A newsletter on progress-space research and audience development for cultural leaders. One reader calls it, "sometimes funny"

(Reading time: 3m, 49s)

Yesterday, I wrote about an article by Colleen Dilenschneider titled Social Media is More Important Than Ever For Cultural Entities – Here’s What You Need to Know.

I look forward to reading Dilenschneider’s newsletter (subscribe here), which is fueled by data from IMPACTS. But sometimes there’s not a lot of guidance as to how to apply the data.

Data may not be all that helpful if it isn’t interpreted to produce better outcomes. Without interpretation or actionable recommendations, MOAR DATA can produce worse results.

IMPACTS points this out on their website:

What is data without expert analysis and context? The IMPACTS team of expert professionals support organizations in both applying intelligence and actualizing opportunities. At IMPACTS, we take ownership of the findings and work in close concert with clients to apply the data to maximum benefit.

I can understand why people might not want to make recommendations as to how to apply the data in articles and newsletters. For one thing, it's hard to generalize — You could argue that it’s irresponsible to make blanket statements about what all cultural entities should do based on survey data.

In the abstract, it’s a choice between two bad options — provide best-practice guidance that makes for poor advice for some readers or provide little to no guidance and leave it up to the readers to decide. If you're operating under a policy of one or the other, someone is going to lose every time.

But, if I had to choose, I'd go with the latter. This article is an example of why.

The article concludes:

Make no mistake: Social media is a critical tool for cultural organizations.

When I put myself in the shoes of the leaders who I’ve worked with and imagine one of them receiving this email in their inbox, I’m pretty sure how they would consume and interpret this.

Many would just read the subject line; some would go on to skim the article; fewer would read the whole thing. (In other words, they read like everyone else.)

In every scenario, I think most would interpret this article as saying: DO MORE SOCIAL MEDIA.

That would trickle down to marketing and communications as: Post more to Facebook, etc.

Then, when the executive director or CEO sees more stuff from their organization being posted to Facebook, they nod approvingly, feeling that they’ve been heard.

They followed the data. Pats on the back all around.

Now, I know staying active on social media is important for organizations, and I know that it’s not just about direct response or how much revenue comes directly from individual social media posts. Social media helps organizations get the word out and stay top of mind, even if some platforms like Facebook aggressively filter organizations’ content.

But if the real potential of social media is in peer-to-peer endorsements, as Dilenschneider says, organizations may be better off finding creative ways to motivate people to share their experiences online rather than trying to get more likes and followers.

If you read the article closely, you can stitch together this conclusion. Look at point number five: “Over half of visitors use social media onsite, and it correlates with higher visitor satisfaction.”

On average, people who use social media onsite in relation to their visit report 7.02% higher satisfaction than people who do not! That’s a massive increase that benefits of the visited cultural organization!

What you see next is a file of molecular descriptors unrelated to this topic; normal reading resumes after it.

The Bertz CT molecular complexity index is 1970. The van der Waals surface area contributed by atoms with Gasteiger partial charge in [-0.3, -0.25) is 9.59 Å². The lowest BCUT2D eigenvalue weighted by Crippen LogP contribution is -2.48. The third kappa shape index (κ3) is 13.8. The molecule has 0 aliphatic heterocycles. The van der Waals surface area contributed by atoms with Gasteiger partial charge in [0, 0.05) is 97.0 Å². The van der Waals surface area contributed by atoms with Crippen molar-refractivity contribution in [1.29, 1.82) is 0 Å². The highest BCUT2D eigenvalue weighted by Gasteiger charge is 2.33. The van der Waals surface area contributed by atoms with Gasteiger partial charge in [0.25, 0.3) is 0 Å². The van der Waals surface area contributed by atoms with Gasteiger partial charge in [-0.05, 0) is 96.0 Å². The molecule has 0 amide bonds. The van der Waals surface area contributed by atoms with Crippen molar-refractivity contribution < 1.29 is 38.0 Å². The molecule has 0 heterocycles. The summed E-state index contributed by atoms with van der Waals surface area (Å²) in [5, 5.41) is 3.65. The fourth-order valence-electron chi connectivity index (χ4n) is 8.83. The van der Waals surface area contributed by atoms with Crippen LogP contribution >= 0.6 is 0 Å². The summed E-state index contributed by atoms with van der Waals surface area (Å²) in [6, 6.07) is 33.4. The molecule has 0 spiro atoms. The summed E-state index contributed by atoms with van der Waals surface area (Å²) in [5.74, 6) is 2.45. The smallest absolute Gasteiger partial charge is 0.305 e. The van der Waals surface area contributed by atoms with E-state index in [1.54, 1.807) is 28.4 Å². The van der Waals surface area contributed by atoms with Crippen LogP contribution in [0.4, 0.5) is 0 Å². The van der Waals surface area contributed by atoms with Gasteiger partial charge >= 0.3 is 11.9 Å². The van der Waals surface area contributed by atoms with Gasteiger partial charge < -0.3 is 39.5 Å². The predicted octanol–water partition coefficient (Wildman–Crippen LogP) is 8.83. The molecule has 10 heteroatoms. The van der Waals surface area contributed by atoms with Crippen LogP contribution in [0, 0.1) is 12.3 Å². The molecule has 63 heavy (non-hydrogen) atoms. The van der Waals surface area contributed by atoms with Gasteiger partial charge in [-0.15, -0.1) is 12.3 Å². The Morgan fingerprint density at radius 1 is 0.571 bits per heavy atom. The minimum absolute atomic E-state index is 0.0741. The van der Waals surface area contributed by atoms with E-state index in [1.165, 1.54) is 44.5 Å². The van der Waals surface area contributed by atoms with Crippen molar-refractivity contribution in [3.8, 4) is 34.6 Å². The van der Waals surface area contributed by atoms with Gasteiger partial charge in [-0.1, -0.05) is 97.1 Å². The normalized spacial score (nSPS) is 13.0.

That’s an interesting correlation. It would be nice to investigate and see how different kinds of social media use impacts those reported satisfaction levels.

But if social media use onsite does increase satisfaction, does it make sense for organizations to work harder to create more “ongoing, compelling content”, as the article also suggests, or would it be better to find ways to incentivize others to talk about your organization more online?

When social media platforms change their algorithms all the time and only show organizations’ posts to a tiny fraction of their followers, suggesting to people that they work harder to create more “ongoing, compelling content” can sound like telling a gambler to get back inside and keep betting against the casino.

I replied to the newsletter and asked if the data suggests that museums should invest more marketing resources on social media. And I asked if IMPACTS had studied museums' website analytics data to understand how social media content contributes to people’s future interactions with organizations online in comparison to other channels. I haven’t heard back yet.

So, if I were talking to a client who just saw this in their inbox and who came away thinking their organization should be creating more content for social media platforms, I’d ask that they first consider these steps:

  1. Explore creative ways to encourage people to talk about or review your organization on social media and review platforms. Individuals’ recommendations are more influential than organizations on social media.
  2. Examine website analytics, and see how people are interacting with the content you publish to social media today. Go beyond counting likes and followers. Examine traffic sources, conversions, and assisted conversions. How many people, for example, buy a ticket to your big event are coming from Facebook vs a Google search vs your newsletter? Compare the economic impact of social media in relation to the other tools at your disposal.

Are you studying the impact of your social media content? Have you found ways to get people talking about you online? Let me know in a reply.

Thanks for reading,



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